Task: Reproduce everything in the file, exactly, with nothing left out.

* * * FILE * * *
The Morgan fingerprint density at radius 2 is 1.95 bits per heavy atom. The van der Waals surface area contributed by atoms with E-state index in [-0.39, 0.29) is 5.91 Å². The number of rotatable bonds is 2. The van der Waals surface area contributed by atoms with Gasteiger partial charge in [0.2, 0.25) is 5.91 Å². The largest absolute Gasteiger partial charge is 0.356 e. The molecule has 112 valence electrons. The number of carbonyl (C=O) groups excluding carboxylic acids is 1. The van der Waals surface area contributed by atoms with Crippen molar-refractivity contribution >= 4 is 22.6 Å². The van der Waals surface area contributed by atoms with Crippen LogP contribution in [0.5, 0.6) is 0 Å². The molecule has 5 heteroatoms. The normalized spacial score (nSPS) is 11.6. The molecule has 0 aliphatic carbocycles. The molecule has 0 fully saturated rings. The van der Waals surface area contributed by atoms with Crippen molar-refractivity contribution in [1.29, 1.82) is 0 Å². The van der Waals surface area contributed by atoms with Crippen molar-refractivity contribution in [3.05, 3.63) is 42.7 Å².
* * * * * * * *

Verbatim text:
The Morgan fingerprint density at radius 2 is 1.95 bits per heavy atom. The van der Waals surface area contributed by atoms with E-state index in [-0.39, 0.29) is 5.91 Å². The number of rotatable bonds is 2. The van der Waals surface area contributed by atoms with Gasteiger partial charge in [0.2, 0.25) is 5.91 Å². The largest absolute Gasteiger partial charge is 0.356 e. The molecule has 112 valence electrons. The number of carbonyl (C=O) groups excluding carboxylic acids is 1. The van der Waals surface area contributed by atoms with Crippen molar-refractivity contribution >= 4 is 22.6 Å². The van der Waals surface area contributed by atoms with Crippen LogP contribution in [0.5, 0.6) is 0 Å². The molecule has 5 heteroatoms. The normalized spacial score (nSPS) is 11.6. The molecule has 0 aliphatic carbocycles. The molecule has 0 fully saturated rings. The van der Waals surface area contributed by atoms with Crippen molar-refractivity contribution in [1.29, 1.82) is 0 Å². The van der Waals surface area contributed by atoms with Crippen molar-refractivity contribution in [3.05, 3.63) is 42.7 Å².